Why is my Wine Fizzy?
Trapped Carbon Dioxide is a common feature with unfiltered wines, or wines bottled soon after fermentation. The “Spritz” or Effervescence is caused by ambient yeasts munching on whatever grape sugar is still present in the wine, creating a ‘dancy’ mouthfeel. This can occur in wines regardless of the colour, and texturally pleasant for those familiar with Natural Wines. If it’s not for you! Don’t worry, this sensation disappears on its own after the bottle has been opened for a while.
If you don’t want to wait! Grab a decanter, jug or even a second glass and slosh the liquid about, knocking the fizz flat.
My wine Smells… Funny.
If your wine has an unusual smell, it can mean a few things, here’s what to look out for.
Typically natural wine can throw some unusual or ‘funky’ aromas that would otherwise be considered faults in conventionally made wines.
Natural wines can be known to have reductive aromatic qualities, such as struck flint, rubber and even cabbage tones, as well as offset ‘barnyard’ aroma’s produced by native yeast during fermentation.
These aromas can add to the complexity of the wines aromatics, and typically do not reflect the same on the taste or drinking of the wine.
These smells will ‘blow off’ with the interaction of air in the glass in time. You can always ofcourse decant the wine to speed this process.
If you think the wine is still too stinky, we recommend that you keep the wine in the Fridge under closure for a day or two, as these wines can magically bounce back.
As these wines are ‘Alive’ occasionally they require a little more patience.
However, if you think the wine is “Corked’, making the wine taste diminished, with harsh acidity, tannin and alcohol, and soggy aromas. Please do get in touch.
It’s Cloudy? Is it meant to be like that?
The beauty of Natural wine is knowing nothing is taken away or added by the winemakers or vinification process. A cloudiness in the appearance to the wine is nothing to be concerned about, this is simply the suspension of particles from the fruit being crushed and fermented.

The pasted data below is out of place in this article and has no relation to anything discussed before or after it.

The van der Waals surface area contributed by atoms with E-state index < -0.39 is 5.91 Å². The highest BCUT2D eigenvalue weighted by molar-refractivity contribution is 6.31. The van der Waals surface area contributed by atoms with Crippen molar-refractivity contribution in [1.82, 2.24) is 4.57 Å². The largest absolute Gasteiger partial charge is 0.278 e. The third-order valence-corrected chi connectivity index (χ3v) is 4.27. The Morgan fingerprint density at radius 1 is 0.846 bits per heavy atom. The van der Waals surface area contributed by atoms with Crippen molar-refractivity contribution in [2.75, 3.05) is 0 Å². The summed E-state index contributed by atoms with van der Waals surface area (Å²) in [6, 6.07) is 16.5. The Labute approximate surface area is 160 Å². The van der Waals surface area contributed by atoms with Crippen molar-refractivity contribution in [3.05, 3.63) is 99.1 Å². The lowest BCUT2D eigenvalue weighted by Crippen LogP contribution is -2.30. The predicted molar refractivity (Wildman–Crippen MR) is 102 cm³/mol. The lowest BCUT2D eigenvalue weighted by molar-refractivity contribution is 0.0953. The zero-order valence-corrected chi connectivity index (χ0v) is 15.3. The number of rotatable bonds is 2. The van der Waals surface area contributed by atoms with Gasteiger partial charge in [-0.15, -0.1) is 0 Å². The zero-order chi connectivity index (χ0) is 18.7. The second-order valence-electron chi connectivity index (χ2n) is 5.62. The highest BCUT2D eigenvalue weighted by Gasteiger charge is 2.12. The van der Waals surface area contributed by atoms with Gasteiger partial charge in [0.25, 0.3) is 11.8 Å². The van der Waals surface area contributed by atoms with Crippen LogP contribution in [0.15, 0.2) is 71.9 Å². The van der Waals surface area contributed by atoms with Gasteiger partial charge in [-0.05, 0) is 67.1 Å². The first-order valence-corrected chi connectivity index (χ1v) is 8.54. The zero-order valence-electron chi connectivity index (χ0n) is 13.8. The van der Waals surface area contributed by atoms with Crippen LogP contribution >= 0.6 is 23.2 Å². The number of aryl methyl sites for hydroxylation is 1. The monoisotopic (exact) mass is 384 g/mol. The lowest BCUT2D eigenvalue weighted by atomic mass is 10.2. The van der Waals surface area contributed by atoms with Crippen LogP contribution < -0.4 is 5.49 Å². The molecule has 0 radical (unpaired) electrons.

Why conventional wines appear to be crystal clear is from the use of Clarification or ‘Fining’ agents to remove micoparticals from the finalised wine. These agents are often animal derived, such as isinglass or egg whites.
Natural winemakers choose not to use such products and prefer to leave the wine in its natural state, or appearance, meaning that some bottles can be cloudier than others, as well as glass by glass.
How to store and look after your wine once opened.
Just like all wines, they are best consumed within a couple of days after opening.
We recommend after opening your bottle, if you are aiming to enjoy the rest of it the next day, to store the wine in the fridge overnight, and remove some time before enjoying, this applies to Red wines as well.
The reason for this is that minimal intervention wines do not undergo the same preservation techniques or additives as conventional wines, so to slow the breakdown of the stability, it’s best to chill the wine when drinking at a later time.
With wines that have ‘No added Sulphites’ we recommend drinking these living wines within 3 hours to capture them at their best. However, upon opening, some bottles may be reduced and extremely ‘closed off’, which may take a day or two to become less shy. Please refer to My wine Smells… Funny. To read more.
The label says Contains Sulphites. I thought Natural Wines were Sulphite Free?
All Wines contain Sulphites, Whether Organic, Biodynamic, Natural or Conventional. Sulphites occur naturally during the fermentation process. In most Cases Natural winemakers will use little to no additional sulphites where they feel they may be needed or not required.
Why is my Wine Fizzy?